Artificial Neural Networks
Neurons are brain cells that are designed to transmit information to other nerve or muscle cells. A neural network is a computer algorithm that attempts to simulate the network of neurons which make up our brain. Neural networks include layers of connected “neurons” that send information to each other. In contrast to machine learning, neural networks learn what to do on their own without a specified step-by-step instruction.
Deep learning is a subfield of machine learning. While machine learning uses simple concepts and step-by-step guides, deep learning refers to neural networks with multiple layers of connected neurons. Most importantly, deep learning is designed to imitate human’s brain.
Embodied AI is a type of artificial intelligence that controls something in physical space –- a body, robot arm, etc.
Sougwen Chen is an internationally renowned artist and researcher. Her works are a combination of marks made by hand and marks made by a machine. She experiments with the understanding between humans and machines. She was a research fellow at MIT’s Media Lab and was selected as the Woman of Year 2019 in Monaco for her achievements in Arts & Science.
Generative Adversarial Network
GAN is a machine learning model where two neural networks (Discriminator and Generator) compete with each other to become more accurate in their predictions. What’s more, they progressively improve toward a desired goal.
The goal of the Generator is to generate “fake” images and the discriminator tries to spot “fake images” developed by the Generator with the help of a provided data set. First, one network tries to create a new output based on a training set. For example, it might create a portrait. Then, the other network tries to identify where the output is different from the original training set. In this way, one network gets constant feedback, getting better and better at creating an image that is closer to the desired outcome.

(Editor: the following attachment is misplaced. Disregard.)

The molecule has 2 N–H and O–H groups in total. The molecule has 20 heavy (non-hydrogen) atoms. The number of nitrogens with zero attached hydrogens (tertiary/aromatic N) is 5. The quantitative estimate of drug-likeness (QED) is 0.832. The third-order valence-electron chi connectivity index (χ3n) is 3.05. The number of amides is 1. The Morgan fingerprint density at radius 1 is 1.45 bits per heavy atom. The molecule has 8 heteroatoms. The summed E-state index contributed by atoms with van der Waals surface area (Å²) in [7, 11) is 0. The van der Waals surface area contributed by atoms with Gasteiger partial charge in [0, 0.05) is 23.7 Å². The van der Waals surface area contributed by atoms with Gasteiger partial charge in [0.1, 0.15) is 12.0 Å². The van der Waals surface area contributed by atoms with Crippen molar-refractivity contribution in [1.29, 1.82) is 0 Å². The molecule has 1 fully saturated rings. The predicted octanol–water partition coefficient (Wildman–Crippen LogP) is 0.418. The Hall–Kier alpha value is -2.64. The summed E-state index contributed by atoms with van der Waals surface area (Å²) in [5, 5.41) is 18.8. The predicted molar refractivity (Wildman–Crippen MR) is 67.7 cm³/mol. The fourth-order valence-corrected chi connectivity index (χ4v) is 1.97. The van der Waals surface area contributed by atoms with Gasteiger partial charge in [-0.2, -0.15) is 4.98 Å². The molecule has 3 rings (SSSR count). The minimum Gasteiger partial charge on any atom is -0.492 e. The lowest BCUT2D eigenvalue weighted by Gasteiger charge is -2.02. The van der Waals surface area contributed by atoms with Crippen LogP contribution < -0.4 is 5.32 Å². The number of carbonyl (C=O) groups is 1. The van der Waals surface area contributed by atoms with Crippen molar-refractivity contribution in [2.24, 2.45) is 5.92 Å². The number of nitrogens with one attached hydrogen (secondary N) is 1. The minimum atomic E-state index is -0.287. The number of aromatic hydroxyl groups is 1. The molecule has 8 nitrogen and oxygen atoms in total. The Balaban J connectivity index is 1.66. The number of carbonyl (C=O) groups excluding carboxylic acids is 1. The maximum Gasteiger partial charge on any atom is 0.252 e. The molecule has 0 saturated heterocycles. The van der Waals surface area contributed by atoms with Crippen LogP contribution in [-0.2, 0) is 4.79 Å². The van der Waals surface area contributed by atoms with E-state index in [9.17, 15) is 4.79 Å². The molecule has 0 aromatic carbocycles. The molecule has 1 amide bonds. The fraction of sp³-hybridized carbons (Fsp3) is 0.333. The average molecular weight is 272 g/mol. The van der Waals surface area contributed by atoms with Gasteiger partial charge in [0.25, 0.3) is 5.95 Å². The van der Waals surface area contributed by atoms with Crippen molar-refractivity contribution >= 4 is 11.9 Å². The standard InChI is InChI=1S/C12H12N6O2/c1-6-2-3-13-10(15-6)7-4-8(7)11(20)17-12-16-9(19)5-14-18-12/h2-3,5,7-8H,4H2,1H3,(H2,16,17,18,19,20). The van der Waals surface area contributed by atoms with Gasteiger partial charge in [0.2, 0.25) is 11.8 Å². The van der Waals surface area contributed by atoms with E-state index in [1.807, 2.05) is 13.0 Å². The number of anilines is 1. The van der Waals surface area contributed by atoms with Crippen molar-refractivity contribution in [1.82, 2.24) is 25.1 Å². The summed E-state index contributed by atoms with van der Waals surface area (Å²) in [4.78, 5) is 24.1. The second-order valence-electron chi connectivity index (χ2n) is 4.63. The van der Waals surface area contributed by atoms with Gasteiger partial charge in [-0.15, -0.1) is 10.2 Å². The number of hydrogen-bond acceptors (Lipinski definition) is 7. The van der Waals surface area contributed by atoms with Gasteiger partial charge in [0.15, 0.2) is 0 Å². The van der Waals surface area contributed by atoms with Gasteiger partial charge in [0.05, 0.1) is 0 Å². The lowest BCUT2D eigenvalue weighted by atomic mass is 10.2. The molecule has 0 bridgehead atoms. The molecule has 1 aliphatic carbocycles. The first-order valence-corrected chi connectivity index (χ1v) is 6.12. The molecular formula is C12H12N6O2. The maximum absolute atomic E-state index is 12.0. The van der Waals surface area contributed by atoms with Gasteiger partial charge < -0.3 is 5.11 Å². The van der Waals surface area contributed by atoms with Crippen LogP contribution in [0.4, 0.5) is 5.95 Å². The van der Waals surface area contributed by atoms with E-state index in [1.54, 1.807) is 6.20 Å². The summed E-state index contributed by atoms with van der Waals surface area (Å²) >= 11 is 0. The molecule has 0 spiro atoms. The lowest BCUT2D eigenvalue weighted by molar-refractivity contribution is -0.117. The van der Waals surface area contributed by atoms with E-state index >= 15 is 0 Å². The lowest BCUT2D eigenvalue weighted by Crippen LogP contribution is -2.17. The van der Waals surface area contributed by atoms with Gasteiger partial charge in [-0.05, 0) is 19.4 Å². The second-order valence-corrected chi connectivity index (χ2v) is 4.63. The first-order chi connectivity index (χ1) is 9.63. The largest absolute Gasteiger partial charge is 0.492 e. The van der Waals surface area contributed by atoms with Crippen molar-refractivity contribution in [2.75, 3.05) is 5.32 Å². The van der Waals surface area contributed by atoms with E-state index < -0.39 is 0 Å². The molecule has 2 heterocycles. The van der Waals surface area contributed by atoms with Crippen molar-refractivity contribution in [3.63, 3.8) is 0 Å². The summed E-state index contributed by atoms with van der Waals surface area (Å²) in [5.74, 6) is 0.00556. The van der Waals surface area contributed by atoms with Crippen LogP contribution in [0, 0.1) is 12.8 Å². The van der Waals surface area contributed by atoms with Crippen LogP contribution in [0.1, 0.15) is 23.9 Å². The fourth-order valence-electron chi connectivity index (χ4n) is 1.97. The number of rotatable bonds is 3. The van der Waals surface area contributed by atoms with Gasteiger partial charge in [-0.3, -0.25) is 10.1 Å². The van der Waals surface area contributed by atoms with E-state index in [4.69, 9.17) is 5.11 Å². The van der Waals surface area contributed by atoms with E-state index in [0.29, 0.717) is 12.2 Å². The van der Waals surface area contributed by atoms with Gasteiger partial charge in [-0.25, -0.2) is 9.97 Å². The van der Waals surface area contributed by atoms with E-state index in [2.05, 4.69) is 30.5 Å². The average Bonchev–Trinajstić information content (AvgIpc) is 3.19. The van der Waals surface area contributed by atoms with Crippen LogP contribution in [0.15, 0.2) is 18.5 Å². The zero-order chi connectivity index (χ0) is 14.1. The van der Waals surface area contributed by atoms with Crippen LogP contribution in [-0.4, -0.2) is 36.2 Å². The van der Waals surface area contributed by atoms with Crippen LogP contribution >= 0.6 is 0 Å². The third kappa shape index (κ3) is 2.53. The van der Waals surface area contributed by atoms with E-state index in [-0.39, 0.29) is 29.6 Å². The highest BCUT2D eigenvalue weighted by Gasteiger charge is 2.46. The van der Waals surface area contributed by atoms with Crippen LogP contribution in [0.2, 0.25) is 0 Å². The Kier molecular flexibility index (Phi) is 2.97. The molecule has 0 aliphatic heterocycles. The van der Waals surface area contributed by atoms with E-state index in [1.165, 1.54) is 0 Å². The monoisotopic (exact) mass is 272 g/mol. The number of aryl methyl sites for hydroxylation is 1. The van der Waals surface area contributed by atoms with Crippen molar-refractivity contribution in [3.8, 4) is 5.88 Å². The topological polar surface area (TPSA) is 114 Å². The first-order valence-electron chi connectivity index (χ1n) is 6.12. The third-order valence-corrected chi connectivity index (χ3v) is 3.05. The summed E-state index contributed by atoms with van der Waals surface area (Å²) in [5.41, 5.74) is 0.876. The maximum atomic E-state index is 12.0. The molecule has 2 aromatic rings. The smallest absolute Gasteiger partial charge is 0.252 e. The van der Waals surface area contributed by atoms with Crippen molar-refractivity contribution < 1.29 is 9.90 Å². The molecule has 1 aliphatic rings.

They create an output, judge its similarity to the initial data set, and repeat the process all over again. Finally, they come up with an outcome that is astonishingly lined up with the original training set but, on the other hand, is an entirely new image. At the end, the Discriminator won’t be able to tell the difference between generated imagines and images in training. This means that the goal of the Generator is accomplished.
Robbie Barat is a young artist who creates AI-generated nude portraits, landscapes, and sculptures. Using an implementation of GAN and thousands of examples of nude portraits or landscapes from WikiArt, a neural network was trained to create artworks in these genres. He completed his first AI art project when he was in high school. He taught a neural network to rap like Kanye West.
Creative Adversarial Network
In simple terms, CANs are GANs that can think creatively. The outcome is more random and often surprising as it attempts to pattern natural human creativity. Above all, the output can also be trained to know what type of creative quaintness is attractive and which is not.
Dr Ahmed Elgammel is a professor and researcher exploring how AI can be creative. He is the creator of AICAN, the first machine generated artist to pass the Turing test. It is a test of the machine’s ability to act like a human, so that you can’t see the difference between the computer and human behavior.
In conclusion, the mixture of art and technology is a recent phenomenon and, in my opinion, our future. However, the tech language is not an easy one to understand, and that is why I aim to bridge these two disciplines and translate art into technology and technology into art.